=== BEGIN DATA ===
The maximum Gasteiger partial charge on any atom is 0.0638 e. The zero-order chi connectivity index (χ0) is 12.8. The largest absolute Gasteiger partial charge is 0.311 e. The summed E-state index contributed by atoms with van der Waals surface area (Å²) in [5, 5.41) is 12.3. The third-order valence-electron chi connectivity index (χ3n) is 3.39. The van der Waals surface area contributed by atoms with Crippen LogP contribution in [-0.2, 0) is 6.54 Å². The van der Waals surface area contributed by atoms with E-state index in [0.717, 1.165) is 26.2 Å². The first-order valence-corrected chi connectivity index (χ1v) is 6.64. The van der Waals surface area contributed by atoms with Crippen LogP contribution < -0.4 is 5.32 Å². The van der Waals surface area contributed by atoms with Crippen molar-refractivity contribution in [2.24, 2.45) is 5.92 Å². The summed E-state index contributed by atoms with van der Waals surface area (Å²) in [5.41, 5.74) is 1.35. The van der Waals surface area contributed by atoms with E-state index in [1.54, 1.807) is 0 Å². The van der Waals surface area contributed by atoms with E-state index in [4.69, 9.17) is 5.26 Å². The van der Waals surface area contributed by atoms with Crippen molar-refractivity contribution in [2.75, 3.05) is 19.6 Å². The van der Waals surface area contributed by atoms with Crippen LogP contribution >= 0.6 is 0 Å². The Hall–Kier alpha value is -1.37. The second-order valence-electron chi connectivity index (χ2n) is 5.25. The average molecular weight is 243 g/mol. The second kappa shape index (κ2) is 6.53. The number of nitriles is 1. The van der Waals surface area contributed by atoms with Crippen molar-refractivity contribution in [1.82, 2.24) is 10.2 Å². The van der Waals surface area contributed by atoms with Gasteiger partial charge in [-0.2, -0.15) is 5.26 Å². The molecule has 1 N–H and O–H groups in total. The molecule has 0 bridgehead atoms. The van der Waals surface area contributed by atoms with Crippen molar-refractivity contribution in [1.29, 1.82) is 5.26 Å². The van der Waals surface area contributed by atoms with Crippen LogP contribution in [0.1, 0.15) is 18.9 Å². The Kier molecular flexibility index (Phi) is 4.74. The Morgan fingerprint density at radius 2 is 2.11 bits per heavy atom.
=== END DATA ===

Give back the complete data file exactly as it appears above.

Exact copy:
The maximum Gasteiger partial charge on any atom is 0.0638 e. The zero-order chi connectivity index (χ0) is 12.8. The largest absolute Gasteiger partial charge is 0.311 e. The summed E-state index contributed by atoms with van der Waals surface area (Å²) in [5, 5.41) is 12.3. The third-order valence-electron chi connectivity index (χ3n) is 3.39. The van der Waals surface area contributed by atoms with Crippen LogP contribution in [-0.2, 0) is 6.54 Å². The van der Waals surface area contributed by atoms with E-state index in [0.717, 1.165) is 26.2 Å². The first-order valence-corrected chi connectivity index (χ1v) is 6.64. The van der Waals surface area contributed by atoms with Crippen LogP contribution < -0.4 is 5.32 Å². The van der Waals surface area contributed by atoms with Crippen molar-refractivity contribution in [2.24, 2.45) is 5.92 Å². The summed E-state index contributed by atoms with van der Waals surface area (Å²) in [5.41, 5.74) is 1.35. The van der Waals surface area contributed by atoms with E-state index in [1.54, 1.807) is 0 Å². The van der Waals surface area contributed by atoms with E-state index in [4.69, 9.17) is 5.26 Å². The van der Waals surface area contributed by atoms with Crippen molar-refractivity contribution in [2.75, 3.05) is 19.6 Å². The van der Waals surface area contributed by atoms with Crippen LogP contribution >= 0.6 is 0 Å². The Hall–Kier alpha value is -1.37. The second-order valence-electron chi connectivity index (χ2n) is 5.25. The average molecular weight is 243 g/mol. The second kappa shape index (κ2) is 6.53. The number of nitriles is 1. The van der Waals surface area contributed by atoms with Crippen molar-refractivity contribution in [1.82, 2.24) is 10.2 Å². The van der Waals surface area contributed by atoms with Gasteiger partial charge in [-0.2, -0.15) is 5.26 Å². The molecule has 1 N–H and O–H groups in total. The molecule has 0 bridgehead atoms. The van der Waals surface area contributed by atoms with Crippen molar-refractivity contribution in [1.29, 1.82) is 5.26 Å². The van der Waals surface area contributed by atoms with Crippen LogP contribution in [0.1, 0.15) is 18.9 Å². The Kier molecular flexibility index (Phi) is 4.74. The Morgan fingerprint density at radius 2 is 2.11 bits per heavy atom.